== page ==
Showing posts from December, 2017

Grist Optimizing and Unlocking Baking Potential of Flour

Every flour mill faces a plethora of challenges affecting its business operations. Some of the challenges may include inconsistent flour quality, need to enchance flour quality, raw material price fluctuations, wheat purchasing costs, non-optimal flour extraction rates, new product development, and need to innovate. All these desirable business outcomes are connected to three main decision criteria: wheat sourcing, wheat gristing and flour correction. The interrelationship between these three factors and business outcomes are depicted in picture below :
Depicts the interrelationship between wheat sourcing, wheat gristing, flour correction and major business deliverables or expected outcomes from a mill. Together, these factors and outcomes can help optimize costs, standardize flour performance and support new product development. Because of their performance predictability, baking enzymes are also an attractive option during gristing consideration at the flour mill.
Smart purchasing …

Wheat Damage

Immature and Frost Damaged Kernels These kernels are usually found in Manitoba wheat No. 5. This normally ground for disqualification . they are a cause of poor flour yield and dark flour color, but they promote gas production in the dough in yeast fermentation. Frost damaged kernels are usually blistered on the outside.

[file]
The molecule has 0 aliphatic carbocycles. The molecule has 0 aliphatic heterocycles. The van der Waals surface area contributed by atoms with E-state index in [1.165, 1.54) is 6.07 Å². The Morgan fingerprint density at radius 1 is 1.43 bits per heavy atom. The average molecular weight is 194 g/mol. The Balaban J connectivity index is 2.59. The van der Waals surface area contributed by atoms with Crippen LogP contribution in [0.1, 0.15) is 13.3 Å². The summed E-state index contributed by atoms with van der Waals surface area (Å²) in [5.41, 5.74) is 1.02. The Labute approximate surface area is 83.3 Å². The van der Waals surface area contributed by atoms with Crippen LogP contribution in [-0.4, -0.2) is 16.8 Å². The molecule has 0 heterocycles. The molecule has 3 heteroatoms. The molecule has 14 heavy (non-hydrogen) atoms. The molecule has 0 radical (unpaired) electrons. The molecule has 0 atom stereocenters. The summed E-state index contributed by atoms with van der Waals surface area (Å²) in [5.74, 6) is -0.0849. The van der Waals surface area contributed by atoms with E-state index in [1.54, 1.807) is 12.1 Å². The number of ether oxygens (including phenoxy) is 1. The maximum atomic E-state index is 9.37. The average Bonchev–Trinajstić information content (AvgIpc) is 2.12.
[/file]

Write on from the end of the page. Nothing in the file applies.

Sprout-Damaged Kernels These are wheat kernels that have begun to sprout or germinate in the wheat ear out in the field as a result of continuous high moisture. These kernels are similar to malting-barley kernels. The internal break-down has already begun, thanks to the activity of strong enzymes. Dough made from sprouted wheat flour are sticky, due to excessive amounts of alpha-amylase.
Heat-Damaged Kernels These are kernels with a brownish endosperm, caused by spontaneous heating during wheat storage and strong respiration. A dark colored flour is the result. Really burnt (carbonized) kernels are occasionally found. These are produced by over-heating in grain driers …

Storage of Wheat and the Problem Associated with it

The storage of the enormous grain stock necessary for the huge masses of people today is practically always done in closed silo bins. One differentiates between : high constructions and low-built cells, with or without aeration facilities.
The grain kernel is a living organism which breaths (respirates). The microorganisms (bacteria and mold (fungi)) living on it, also breath and play an important role. Heat, as well as water and carbon dioxide is produced during respiration, in the course of which oxygen of the air surrounding the kernel is consumed. The respiration intensity increases with increasing moisture contents, and also with increasing temperatures. It can be clearly seen that the respiration intensity and therefore also heat development are both very small at a moisture content of 14%, whereas the intensity increases quickly above 15%. A temperature increase has a similar effect on respiration intensity as does increasing moisture content. A rapid increase will occur thoug…